Have you kept copies of your school reports? Every now and again, we can pull these out and review what our teachers had written about us. We may have a good laugh at some of their comments, but we may also be saddened by others. We may even say 'If only…' in response to an overall report. The comments are usually brief and may be related to subjects, behaviour, effort and attendance.
Now consider what kind of report God would give you related to the way that you live out your Christian life. What kind of grade would you get for the following subjects?
Then there follows:
While a captive in Rome, the apostle Paul wrote to the Colossians (among other churches) mentioning in his greetings the names and commendations of some of those close to him. For example, in Colossians 4:10-13, we read: "Aristarchus my fellowprisoner saluteth you, and Marcus, sister's son to Barnabas, (touching whom ye received commandments: if he come unto you, receive him) and Jesus, which is called Justus, who are of the circumcision. These only are my fellow workers unto the kingdom of God, which have been a comfort unto me. Epaphras, who is one of you, a servant of Christ, saluteth you, always labouring fervently for you in prayers, that ye may stand perfect and complete in all the will of God For I bear him record, that he hath a great zeal for you, and them that are in Laodicea, and them in Hierapolis."
Today, we shall take a peep at the reports about Jesus, who is called Justus, and Epaphras.
The Jesus-Justus of these verses is not to be confused with the Joseph Barsabbas surnamed Justus of Acts 1:23 who was proposed as one of the disciples to fill the position of Judas Iscariot. Nor should he be confused with the devout Justus of Corinth whose house was joined to the synagogue (Acts 18:7). This Jesus-Justus was a Christian found in Paul's company in Rome. He is with the apostle sharing in his enduring work so revealing his spiritual maturity. He possessed an affection for the Lord's people in that he sends them greetings. Above all, he had confessed Jesus Christ as his Lord and Saviour, and bears testimony to the Lord's supremacy and grace by supporting the letter Paul has written to the believers in Colossae. Therefore, we shall consider:
Both the name Jesus and the surname Justus were common among Jews. The Hebrew equivalent of the name is Joshua. The Greek name Iesous springs from the Hebrew meaning 'Jehovah who saves'. Indirectly, it reminds us that the all-powerful God is able and willing to save people from the torments of hell and for the joys of heaven. Directly, it reminds us of the Son of God who became flesh in order to save His people from their sins. The angel who spoke to Joseph said, "And she (Mary) shall bring forth a Son, and thou shalt call his name Jesus, for he will save his people from their sins." (Matthew 1:21).
Imagine sharing that majestic name given to such a lowly Person. Every time Jesus-Justus heard his own name, he would be reminded of the One who was the mediator between God and man - the One who had loved him and had given Himself for him.
Youstos is of Latin origin and means 'just'. It reminds us of the Son of God who knew no sin, did no sin and had no sin in Him. We read in 1 Peter 3:18: "For Christ also hath once suffered for sins, the just for the unjust, that he might bring us to God, being put to death in the flesh, but quickened by the Spirit…" Peter's preaching, recorded in Acts 3:14, condemns the Jews saying: "But ye denied the Holy One and the Just, and desired a murderer to be granted unto you…" In Acts 7:52, Stephen's words to the Jewish council included: "Which of the prophets have not your fathers persecuted? and they have slain them which shewed before of the coming of the Just One; of whom ye have been now the betrayers and murderers…" Messages such as these would have struck Jesus-Justus because he himself was a Jew. Now he was continually reminded of this Just One by his own name. He may have even been aware that God the Father had committed all judgment to the Son (John 5:22). He did so because the Son of God is also the Son of man (John 5:27).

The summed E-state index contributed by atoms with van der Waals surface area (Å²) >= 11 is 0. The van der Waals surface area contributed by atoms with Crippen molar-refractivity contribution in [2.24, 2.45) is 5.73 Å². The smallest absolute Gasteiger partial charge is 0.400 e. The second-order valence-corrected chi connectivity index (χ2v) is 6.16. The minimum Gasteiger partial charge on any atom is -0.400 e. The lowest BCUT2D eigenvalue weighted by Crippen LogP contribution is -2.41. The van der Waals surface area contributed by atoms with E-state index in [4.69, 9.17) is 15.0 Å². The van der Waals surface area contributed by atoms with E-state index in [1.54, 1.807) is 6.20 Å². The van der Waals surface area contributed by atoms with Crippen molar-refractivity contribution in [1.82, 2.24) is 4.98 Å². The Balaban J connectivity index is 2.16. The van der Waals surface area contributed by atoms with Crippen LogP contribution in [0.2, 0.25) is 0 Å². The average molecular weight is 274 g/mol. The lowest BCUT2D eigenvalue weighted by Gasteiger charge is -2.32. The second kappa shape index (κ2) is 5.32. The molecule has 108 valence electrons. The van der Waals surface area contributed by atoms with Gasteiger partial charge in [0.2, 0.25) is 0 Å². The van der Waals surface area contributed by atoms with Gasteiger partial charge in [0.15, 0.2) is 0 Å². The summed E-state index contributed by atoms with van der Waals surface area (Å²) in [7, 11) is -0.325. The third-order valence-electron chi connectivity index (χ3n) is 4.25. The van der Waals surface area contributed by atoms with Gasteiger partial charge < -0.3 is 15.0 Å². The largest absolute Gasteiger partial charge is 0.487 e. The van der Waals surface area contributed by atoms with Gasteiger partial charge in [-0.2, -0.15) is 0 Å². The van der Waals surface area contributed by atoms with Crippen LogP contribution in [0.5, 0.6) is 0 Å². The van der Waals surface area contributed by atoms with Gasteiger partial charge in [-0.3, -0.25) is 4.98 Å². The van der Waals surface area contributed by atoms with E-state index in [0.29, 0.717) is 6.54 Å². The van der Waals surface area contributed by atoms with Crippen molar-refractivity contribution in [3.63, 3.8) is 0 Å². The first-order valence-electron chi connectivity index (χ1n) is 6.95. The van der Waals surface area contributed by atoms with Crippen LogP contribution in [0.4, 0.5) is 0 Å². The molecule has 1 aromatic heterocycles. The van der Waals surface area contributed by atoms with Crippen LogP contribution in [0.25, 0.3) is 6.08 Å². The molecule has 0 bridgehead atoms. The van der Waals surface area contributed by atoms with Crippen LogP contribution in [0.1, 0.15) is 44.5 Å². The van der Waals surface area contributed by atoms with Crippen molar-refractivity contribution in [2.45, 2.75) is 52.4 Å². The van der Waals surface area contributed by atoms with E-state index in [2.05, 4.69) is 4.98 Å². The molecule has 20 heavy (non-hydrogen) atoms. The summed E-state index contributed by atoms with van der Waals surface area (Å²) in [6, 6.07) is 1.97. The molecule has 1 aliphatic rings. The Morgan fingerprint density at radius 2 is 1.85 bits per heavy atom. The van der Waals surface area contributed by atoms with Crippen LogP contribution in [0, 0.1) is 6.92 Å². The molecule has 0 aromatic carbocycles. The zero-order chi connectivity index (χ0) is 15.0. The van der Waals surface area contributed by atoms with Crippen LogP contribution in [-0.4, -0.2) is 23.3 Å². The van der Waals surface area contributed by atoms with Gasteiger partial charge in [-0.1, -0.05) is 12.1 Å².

Jesus called Justus was one of those 'who are of the circumcision'. This refers to those who were of Jewish stock who had believed the gospel and were members of the one body. Aristarchus and Mark are also named as such.
The children of Israel were and are the chosen people of God. The fact that God is at the moment, calling out both Jew and Gentile to faith in Christ, does not change this. Those who believe that Jesus is the Christ, the Son of the living God are members of His church. Both believing Jews and Gentiles are part of this. The church will soon be leaving this earth. It is then that God will recommence the prophetic clock in respect of Israel. The nation will be born again spiritually. It will be at the centre of God's rule when Christ reigns as King of kings and Lord of lords. Jerusalem will be the metropolis of the earth. Israel's land will ultimately stretch from the Mediterranean across to the River Euphrates. This is a God-given promise. Those who resist this, resist God.
However, Jesus-Justus was part of a greater promise. As a member of the body of Christ, he was a true Jew. Galatians 3:26-29 state: "For ye are all the children of God by faith in Christ Jesus. For as many of you as have been baptized into Christ have put on Christ. There is neither Jew nor Greek, there is neither bond nor free, there is neither male nor female: for ye are all one in Christ Jesus. And if ye be Christ's, then are ye Abraham's seed, and heirs according to the promise." Furthermore, Romans 2:29 states: "But he is a Jew, which is one inwardly; and circumcision is that of the heart, in the spirit, and not in the letter; whose praise is not of men, but of God."
As a Christian, the inheritance of Jesus-Justus will be a heavenly one. Peter records that we are begotten to an inheritance incorruptible, and undefiled, and that fadeth not away, reserved in heaven for us (1 Peter 1:4). Jesus-Justus will reign with Christ in a future day until the point when there is a new heavens and a new earth. From then on, he will be with Christ eternally. There can be no greater privilege than this!